Prem Watsa is often referred to as “Canada’s Warren Buffett,” and it’s easy to see why. He is the Chairman and CEO of a large insurance conglomerate, one that has a fantastic track record of picking winning investments. Mr. Watsa also has tremendous patience and conviction, a trait he shares with the Oracle of Omaha.
But that is where the similarities end. Mr. Watsa is much more pessimistic by nature than Mr. Buffett. He also focuses much more on macroeconomics — Mr. Buffett prefers to spend his time analyzing individual companies. Finally, Mr. Watsa is not shy about buying troubled businesses for a really cheap price.
For those of you looking to follow Mr. Watsa’s lead, below are three ways to do so.
1. Fairfax Financial Holdings
Fairfax Financial Holdings (TSX: FFH) is of course the most direct way to ride Mr. Watsa’s coattails; the insurance giant was founded by Mr. Watsa in the 1980s, and he still runs the company as Chairman and CEO.
Last year was one of the worst years in Fairfax’s history, yet the company still has an outstanding track record under Mr. Watsa’s leadership. Since 1985, book value per share has increased by 21.3% per year, well above the return you would have gotten from an index fund. If Mr. Watsa and the team around him are able to keep up this kind of performance, the years ahead will be very rewarding too.
As mentioned, Mr. Watsa does not shy away from troubled businesses, and BlackBerry (TSX: BB)(NASDAQ: BBRY) is a perfect example. At the end of 2012, Fairfax owned approximately 10% of BlackBerry at an average cost of $17 per share. That position cost Fairfax about $220 million last year.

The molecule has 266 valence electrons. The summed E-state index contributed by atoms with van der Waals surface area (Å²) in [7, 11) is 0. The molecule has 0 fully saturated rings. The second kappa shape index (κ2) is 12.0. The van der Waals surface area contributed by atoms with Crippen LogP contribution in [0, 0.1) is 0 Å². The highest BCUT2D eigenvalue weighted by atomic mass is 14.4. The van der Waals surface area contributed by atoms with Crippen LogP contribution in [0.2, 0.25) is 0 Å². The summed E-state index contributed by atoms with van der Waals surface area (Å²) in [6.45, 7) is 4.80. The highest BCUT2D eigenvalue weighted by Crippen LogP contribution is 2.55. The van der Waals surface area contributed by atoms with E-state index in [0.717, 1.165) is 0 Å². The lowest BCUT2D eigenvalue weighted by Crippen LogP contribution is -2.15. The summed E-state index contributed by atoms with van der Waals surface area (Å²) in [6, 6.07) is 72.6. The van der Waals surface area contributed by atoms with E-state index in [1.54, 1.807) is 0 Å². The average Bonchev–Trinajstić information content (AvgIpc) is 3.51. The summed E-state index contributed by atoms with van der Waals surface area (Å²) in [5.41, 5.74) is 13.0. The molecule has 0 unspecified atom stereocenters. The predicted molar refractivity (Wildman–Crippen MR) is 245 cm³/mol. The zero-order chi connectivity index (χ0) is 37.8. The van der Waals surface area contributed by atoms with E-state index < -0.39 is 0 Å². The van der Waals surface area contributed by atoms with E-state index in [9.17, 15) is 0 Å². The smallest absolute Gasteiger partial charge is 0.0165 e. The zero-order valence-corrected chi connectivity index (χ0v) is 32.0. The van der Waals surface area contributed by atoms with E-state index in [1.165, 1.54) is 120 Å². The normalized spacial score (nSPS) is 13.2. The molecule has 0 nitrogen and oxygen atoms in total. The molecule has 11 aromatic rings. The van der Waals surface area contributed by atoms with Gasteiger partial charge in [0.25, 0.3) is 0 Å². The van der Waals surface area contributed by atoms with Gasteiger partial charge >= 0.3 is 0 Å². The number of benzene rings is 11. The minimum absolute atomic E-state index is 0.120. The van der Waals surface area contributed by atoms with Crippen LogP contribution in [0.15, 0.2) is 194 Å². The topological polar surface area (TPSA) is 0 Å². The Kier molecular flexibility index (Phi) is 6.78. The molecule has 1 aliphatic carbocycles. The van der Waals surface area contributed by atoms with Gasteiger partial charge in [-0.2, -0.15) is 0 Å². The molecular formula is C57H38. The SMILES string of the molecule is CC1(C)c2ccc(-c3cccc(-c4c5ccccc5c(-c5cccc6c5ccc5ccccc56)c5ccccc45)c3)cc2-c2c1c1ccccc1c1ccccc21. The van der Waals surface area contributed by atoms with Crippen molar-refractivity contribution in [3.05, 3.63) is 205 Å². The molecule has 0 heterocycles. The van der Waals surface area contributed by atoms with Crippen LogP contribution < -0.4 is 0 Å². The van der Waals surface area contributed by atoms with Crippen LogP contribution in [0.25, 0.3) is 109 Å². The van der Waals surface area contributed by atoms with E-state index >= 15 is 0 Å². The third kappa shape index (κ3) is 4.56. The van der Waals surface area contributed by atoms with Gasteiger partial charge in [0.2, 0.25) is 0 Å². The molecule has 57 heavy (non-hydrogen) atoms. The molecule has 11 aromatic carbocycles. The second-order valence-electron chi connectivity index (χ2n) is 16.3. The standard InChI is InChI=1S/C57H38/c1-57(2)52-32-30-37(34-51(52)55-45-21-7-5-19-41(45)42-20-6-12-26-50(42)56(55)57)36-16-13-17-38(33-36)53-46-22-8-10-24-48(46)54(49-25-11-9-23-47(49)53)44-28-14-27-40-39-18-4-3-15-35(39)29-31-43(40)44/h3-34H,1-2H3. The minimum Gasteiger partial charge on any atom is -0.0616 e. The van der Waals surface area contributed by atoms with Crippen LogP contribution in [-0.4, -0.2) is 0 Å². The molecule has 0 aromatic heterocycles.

However, Mr. Watsa and other BlackBerry shareholders are more optimistic than they’ve been in a long time, with new CEO John Chen at the helm. Mr. Chen has a strong track record of turning companies around, most notably rescuing Sybase, which was eventually sold to SAP for $5.8 billion.
3. Penn West Petroleum
This is a new position for Mr. Watsa, and a relatively small one too. Yet Penn West Petroleum (TSX: PWT)(NYSE: PWE) offers yet another example of a struggling company trading cheaply that he is willing to bet on.
Penn West’s story is all too familiar in Canada’s energy patch. The company expanded too quickly, built up an over-levered balance sheet, and over the past year has been selling off assets into a buyer’s market. The stock is down more than 50% over the past three years.
However, Penn West has a dividend yield of over 5%, so if the company is able to right-size itself, then investors should get a nice payout in addition to some capital gains. Mr. Watsa is certainly hoping this will happen.